Back to school
As reported in our lead story yesterday quoting
President Mahinda Rajapaksa, some 40,000 children of school
going age housed in IDP Centres, out of the 300,000 inmates, are
being sent to school to pick up from where they left off when
they were hoarded together and held as human shields by the LTTE
in the waning days of the Tiger fiefdom. It also represents
another facet of the gradual return to normalcy in the war
The decision to allow those over 60 years of age to leave the
IDP centres is also a welcome step also heralding the changing
face of things.
One hopes that the normalization process would be accelerated
so that these people could resume their normal lives in their
own familiar environment before long. The Northern Spring
program that is now proceeding apace no doubt will ensure the
smooth transition of these hapless folk to their former lives
with added quality.
Speaking at the felicitation ceremony to honour him as
Commander-in-Chief, and that of the Three Forces on the second
month marking the liberation of country from terrorism, in
Mahiyangana on Saturday, the President also said that all
children who previously carried arms in the North will not be
prosecuted. Instead, they will be integrated into society after
This line of thinking is only logical and justified since
most of these children in their early teens were by and large
forced conscripts and very often sent to the frontlines of
battle as cannon fodder. One must remember that those members of
JVP’s first uprising were granted amnesties after rehabilitation
even though they were voluntary fighters in the rebellion.
The tales narrated by the many escapee child soldiers left no
doubt as to their predicament. One could imagine the plight of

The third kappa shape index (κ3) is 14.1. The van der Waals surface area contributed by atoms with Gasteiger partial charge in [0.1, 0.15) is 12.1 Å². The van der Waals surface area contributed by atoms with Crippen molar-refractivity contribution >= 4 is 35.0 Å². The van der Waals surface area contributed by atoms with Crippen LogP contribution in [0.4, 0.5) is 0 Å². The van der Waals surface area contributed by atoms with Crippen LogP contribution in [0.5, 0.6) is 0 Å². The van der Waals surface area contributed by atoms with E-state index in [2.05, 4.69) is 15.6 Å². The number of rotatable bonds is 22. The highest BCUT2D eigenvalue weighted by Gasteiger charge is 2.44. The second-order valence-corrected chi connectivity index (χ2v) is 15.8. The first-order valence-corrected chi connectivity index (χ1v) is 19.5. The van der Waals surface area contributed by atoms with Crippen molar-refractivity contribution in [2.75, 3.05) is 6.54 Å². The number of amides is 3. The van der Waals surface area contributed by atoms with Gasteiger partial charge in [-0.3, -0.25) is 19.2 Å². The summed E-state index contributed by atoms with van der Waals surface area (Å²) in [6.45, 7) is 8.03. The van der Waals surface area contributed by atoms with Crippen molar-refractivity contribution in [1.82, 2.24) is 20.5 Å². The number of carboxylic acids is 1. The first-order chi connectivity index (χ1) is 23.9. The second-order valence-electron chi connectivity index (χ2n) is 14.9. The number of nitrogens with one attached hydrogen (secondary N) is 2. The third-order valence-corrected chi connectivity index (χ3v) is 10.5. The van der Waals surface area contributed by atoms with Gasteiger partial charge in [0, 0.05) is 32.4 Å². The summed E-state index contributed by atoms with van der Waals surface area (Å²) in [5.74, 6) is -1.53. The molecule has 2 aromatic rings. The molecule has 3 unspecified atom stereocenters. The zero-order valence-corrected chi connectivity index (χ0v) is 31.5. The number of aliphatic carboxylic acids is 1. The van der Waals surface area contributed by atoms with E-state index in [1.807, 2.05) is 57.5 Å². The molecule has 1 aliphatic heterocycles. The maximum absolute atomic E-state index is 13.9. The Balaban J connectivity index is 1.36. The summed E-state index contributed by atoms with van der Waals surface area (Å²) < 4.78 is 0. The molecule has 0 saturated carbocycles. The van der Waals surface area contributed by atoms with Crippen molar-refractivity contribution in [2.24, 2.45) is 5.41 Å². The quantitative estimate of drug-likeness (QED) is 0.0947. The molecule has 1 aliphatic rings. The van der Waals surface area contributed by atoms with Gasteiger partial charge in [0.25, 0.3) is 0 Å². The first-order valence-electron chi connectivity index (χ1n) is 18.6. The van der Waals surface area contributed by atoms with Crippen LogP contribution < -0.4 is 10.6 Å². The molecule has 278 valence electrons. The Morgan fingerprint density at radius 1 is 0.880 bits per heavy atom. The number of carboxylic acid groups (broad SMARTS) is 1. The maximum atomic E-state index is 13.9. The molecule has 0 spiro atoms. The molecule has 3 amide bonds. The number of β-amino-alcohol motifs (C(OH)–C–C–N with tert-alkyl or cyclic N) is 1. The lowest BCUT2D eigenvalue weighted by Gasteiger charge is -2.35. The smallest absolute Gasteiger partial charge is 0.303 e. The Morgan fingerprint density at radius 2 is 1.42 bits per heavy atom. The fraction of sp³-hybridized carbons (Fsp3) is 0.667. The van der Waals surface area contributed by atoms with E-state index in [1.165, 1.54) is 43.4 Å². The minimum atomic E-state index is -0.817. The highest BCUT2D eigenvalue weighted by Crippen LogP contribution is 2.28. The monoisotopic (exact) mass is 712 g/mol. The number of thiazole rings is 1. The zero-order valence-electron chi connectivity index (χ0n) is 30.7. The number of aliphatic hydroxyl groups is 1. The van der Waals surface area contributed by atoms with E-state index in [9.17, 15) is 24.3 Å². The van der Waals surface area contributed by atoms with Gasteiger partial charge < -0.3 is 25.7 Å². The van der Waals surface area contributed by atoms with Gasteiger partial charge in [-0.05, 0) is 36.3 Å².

these youth just in their first bloom, had the conflict allowed
to prolong indefinitely. While Prabhakaran had his offspring
educated abroad these hapless youth were virtually being
condemned to die in battle against a powerful army of a State.
They therefore deserve to be considered with sympathy and to be
given all assistance to rehabilitate themselves and enter civil
Under the circumstances one fails to comprehend the silence
that was maintained by our erstwhile Human Rights groups and
those of their ilk who wax eloquent about children’s rights and
the exploitation of minors. One cannot recall if these children
were ever mentioned even in those seminars and workshops
conducted in posh Five Star Hotels on the topic of child labour.
For, weren’t these children under the burden of death with each
Neither were they of any consequences to those black band
wearing vocal demonstrators at Lipton Circus who were so
concerned about the human rights violations of the Sri Lankan
Army. Nor did we hear any strong words of condemnation of the
LTTE by those Sri Lanka watchers in the UN. This despite a firm
assurance given by the LTTE to the visiting UN Rapporteur on
Children in Armed Conflict Olara Otunu to release all child
soldiers held under them.
Now that these unfortunate beings have been liberated from
their agony every effort should be made to ensure they lead a
normal life as far as possible.
True, the psychological scars of their ordeal would take time
to heal.There will also be the initial suspicion of coming into
contact with ‘strangers’. In short, a civilian life would be
alien to them since they had been immersed in a gun culture from
a very tender age. Hence it is important that they be put in
charge of experts and professionals to guide them systematically
out of their mindsets so that they may not relive their trauma.
As for the 40,000 schoolchildren, here too they should be
provided with as a conducive environment as could obtain under
the circumstances to ensure their education is not disrupted in
any way. We have often repeated in these columns of the studious
bent of the youth of the North.
It is therefore important that we make use of their potential
for the future of the country as we did with their forebears in
the past. For this, the Government would have to create the
right environment not only in terms schools, buildings and
infrastructure facilities but also to cultivate the right
mindset to fit into their new environment in a post-war Sri
President Rajapaksa would no doubt receive the enteral
gratitude of the parents of these children for taking steps to
restore their education which was rudely disrupted by the
booming guns and bombs of the past.
For as mentioned before, education is high on the list
priorities of the Northerner. They can now engage in their
academic activities free of fear and tension thanks to the
eradication of the single cause that created a hell on earth for